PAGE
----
I read a review on Love and Skye blog about Brain on Fire: My Month of Madness , and was compelled to read it. I won't give the whole synopsis, as I don't want to ruin the nuances of the story, but I wanted to share my reactions to the story as a health care provider. This book is an account of a young twenty-something successful otherwise healthy New York reporter, Susannah Cahalan who suddenly experiences symptoms of paranoia which progresses to psychosis, seizures, and then catatonia. In my advance health assessment course, we were told "Think horses, not zebras" meaning the symptoms a patient presents with usually points to a common straightforward illness a "horse" and not an exotic disease or a "zebra". In this case the diagnosis was definitely a zebra, and took almost a month and a handful of specialists at NYU hospital to finally pinpoint and treat this mystery diagnosis. This story left an impression on me for several reasons. One, her symptoms were dismissed initially as "stress-related" and even as alcohol withdrawal symptoms. The author was fortunate enough to have a supportive family who demanded answers and follow up from the health professionals. As primary care providers we are trained to look for horses, not zebras, but this is a cautionary tale of when the symptoms and history don't add up, to start looking for zebras. Cahalan was also fortunate enough to have access to a team of the top specialists in neurology, infectious disease, and psychiatry working on her case. Had she been in a position without access to specialists or without family support both emotionally and financially, her outcome may have been very poor. I think of how many patients I have seen who do not have someone advocating for them, and if they were to be in this position what would happen. Sometimes, as primary care providers we are the only advocates for the patient. Cahalan researches the history of the disease, and how so many with this disease, many children, have gone misdiagnosed. She also touches on the future of research in the field of neurology, and the possible links of autoimmune illness to mental illnesses, which is really fascinating groundbreaking research. This memoir also highlighted how terrifying from the patient perspective losing touch with reality and memory can be. In my time as a nurse I have often had a glimpse into the minds of those with psychosis or memory impairment, but rarely would I get insight into the patient's personal perspectives on this experience. This is a fantastic read which I recommend adding to your summer reading list.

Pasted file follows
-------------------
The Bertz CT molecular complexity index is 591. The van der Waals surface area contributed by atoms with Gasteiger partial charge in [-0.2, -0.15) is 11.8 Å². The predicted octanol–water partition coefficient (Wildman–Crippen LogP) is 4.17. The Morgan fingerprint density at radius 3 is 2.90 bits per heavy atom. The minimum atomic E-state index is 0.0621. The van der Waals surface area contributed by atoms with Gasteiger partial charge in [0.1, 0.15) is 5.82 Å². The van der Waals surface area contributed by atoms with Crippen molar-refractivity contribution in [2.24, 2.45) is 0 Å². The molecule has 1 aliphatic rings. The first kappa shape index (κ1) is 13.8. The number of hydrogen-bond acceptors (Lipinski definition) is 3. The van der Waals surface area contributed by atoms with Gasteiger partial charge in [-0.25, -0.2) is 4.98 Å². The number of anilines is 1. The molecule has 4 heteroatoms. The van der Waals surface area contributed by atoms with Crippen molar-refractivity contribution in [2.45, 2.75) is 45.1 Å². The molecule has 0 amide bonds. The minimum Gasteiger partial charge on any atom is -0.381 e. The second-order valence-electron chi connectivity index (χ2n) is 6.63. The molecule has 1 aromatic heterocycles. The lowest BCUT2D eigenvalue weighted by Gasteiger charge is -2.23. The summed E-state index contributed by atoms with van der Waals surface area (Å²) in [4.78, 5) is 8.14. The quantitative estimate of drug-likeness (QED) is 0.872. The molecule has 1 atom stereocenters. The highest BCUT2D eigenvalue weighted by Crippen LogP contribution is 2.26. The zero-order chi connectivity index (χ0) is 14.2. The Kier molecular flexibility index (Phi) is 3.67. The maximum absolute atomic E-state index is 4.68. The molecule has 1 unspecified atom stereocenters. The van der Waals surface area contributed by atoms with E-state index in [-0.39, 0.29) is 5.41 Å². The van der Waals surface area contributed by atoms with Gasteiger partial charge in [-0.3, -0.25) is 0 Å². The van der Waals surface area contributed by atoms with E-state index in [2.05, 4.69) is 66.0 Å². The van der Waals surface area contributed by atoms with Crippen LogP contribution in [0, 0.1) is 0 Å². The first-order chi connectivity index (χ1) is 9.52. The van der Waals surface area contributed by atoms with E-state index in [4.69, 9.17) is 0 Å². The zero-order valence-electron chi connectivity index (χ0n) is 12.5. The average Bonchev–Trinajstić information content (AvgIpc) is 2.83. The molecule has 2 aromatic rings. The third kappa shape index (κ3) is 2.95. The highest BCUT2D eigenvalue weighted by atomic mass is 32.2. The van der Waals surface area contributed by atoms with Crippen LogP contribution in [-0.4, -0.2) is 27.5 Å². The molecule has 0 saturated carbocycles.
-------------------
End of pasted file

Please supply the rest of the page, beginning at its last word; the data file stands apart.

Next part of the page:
June Stitch Fix Review: Cargo and more cargo